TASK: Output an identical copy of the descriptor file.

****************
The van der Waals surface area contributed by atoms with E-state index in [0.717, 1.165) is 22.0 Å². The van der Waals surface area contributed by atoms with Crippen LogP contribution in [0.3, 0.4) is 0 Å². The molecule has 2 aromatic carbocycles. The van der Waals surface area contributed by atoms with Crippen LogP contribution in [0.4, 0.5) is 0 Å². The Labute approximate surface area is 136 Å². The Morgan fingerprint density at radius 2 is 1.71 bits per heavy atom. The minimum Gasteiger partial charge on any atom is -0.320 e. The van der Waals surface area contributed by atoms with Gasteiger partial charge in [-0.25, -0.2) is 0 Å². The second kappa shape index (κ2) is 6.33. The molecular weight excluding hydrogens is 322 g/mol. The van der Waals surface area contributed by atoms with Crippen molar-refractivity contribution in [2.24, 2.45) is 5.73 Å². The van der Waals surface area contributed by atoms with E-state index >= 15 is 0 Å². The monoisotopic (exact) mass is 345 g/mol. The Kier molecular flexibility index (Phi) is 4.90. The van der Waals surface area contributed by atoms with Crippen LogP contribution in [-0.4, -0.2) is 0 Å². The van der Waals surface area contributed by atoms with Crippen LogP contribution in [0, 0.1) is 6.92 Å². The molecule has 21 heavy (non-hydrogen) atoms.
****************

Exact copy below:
The van der Waals surface area contributed by atoms with E-state index in [0.717, 1.165) is 22.0 Å². The van der Waals surface area contributed by atoms with Crippen LogP contribution in [0.3, 0.4) is 0 Å². The molecule has 2 aromatic carbocycles. The van der Waals surface area contributed by atoms with Crippen LogP contribution in [0.4, 0.5) is 0 Å². The Labute approximate surface area is 136 Å². The Morgan fingerprint density at radius 2 is 1.71 bits per heavy atom. The minimum Gasteiger partial charge on any atom is -0.320 e. The van der Waals surface area contributed by atoms with Gasteiger partial charge in [-0.25, -0.2) is 0 Å². The second kappa shape index (κ2) is 6.33. The molecular weight excluding hydrogens is 322 g/mol. The van der Waals surface area contributed by atoms with Crippen molar-refractivity contribution in [2.24, 2.45) is 5.73 Å². The van der Waals surface area contributed by atoms with E-state index >= 15 is 0 Å². The monoisotopic (exact) mass is 345 g/mol. The Kier molecular flexibility index (Phi) is 4.90. The van der Waals surface area contributed by atoms with Crippen LogP contribution in [-0.4, -0.2) is 0 Å². The van der Waals surface area contributed by atoms with Crippen LogP contribution in [0, 0.1) is 6.92 Å². The molecule has 21 heavy (non-hydrogen) atoms.